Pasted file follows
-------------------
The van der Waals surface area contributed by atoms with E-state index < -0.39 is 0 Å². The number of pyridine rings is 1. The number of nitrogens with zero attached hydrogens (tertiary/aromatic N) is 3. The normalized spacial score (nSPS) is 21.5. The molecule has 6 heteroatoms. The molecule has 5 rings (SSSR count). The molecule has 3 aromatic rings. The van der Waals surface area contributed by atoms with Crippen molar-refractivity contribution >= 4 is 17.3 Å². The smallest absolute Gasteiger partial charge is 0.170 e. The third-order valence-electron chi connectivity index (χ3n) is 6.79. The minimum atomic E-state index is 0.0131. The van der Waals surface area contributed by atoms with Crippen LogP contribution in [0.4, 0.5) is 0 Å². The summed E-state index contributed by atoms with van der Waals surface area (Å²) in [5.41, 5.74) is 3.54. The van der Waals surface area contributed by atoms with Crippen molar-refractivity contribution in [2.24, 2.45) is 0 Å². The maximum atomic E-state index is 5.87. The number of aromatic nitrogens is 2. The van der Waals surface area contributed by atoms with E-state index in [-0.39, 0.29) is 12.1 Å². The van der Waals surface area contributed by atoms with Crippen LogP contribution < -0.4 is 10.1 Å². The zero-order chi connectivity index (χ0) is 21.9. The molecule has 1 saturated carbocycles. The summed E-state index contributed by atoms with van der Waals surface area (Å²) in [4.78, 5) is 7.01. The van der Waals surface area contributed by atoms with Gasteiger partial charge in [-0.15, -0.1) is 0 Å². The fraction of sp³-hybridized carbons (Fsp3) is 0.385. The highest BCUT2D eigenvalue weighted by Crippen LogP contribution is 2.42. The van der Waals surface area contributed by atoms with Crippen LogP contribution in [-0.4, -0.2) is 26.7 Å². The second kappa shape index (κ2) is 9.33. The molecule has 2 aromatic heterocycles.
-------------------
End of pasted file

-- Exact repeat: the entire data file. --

The van der Waals surface area contributed by atoms with E-state index < -0.39 is 0 Å². The number of pyridine rings is 1. The number of nitrogens with zero attached hydrogens (tertiary/aromatic N) is 3. The normalized spacial score (nSPS) is 21.5. The molecule has 6 heteroatoms. The molecule has 5 rings (SSSR count). The molecule has 3 aromatic rings. The van der Waals surface area contributed by atoms with Crippen molar-refractivity contribution >= 4 is 17.3 Å². The smallest absolute Gasteiger partial charge is 0.170 e. The third-order valence-electron chi connectivity index (χ3n) is 6.79. The minimum atomic E-state index is 0.0131. The van der Waals surface area contributed by atoms with Crippen LogP contribution in [0.4, 0.5) is 0 Å². The summed E-state index contributed by atoms with van der Waals surface area (Å²) in [5.41, 5.74) is 3.54. The van der Waals surface area contributed by atoms with Crippen molar-refractivity contribution in [2.24, 2.45) is 0 Å². The maximum atomic E-state index is 5.87. The number of aromatic nitrogens is 2. The van der Waals surface area contributed by atoms with E-state index in [-0.39, 0.29) is 12.1 Å². The van der Waals surface area contributed by atoms with Crippen LogP contribution < -0.4 is 10.1 Å². The zero-order chi connectivity index (χ0) is 21.9. The molecule has 1 saturated carbocycles. The summed E-state index contributed by atoms with van der Waals surface area (Å²) in [4.78, 5) is 7.01. The van der Waals surface area contributed by atoms with Gasteiger partial charge in [-0.15, -0.1) is 0 Å². The fraction of sp³-hybridized carbons (Fsp3) is 0.385. The highest BCUT2D eigenvalue weighted by Crippen LogP contribution is 2.42. The van der Waals surface area contributed by atoms with Crippen LogP contribution in [-0.4, -0.2) is 26.7 Å². The second kappa shape index (κ2) is 9.33. The molecule has 2 aromatic heterocycles.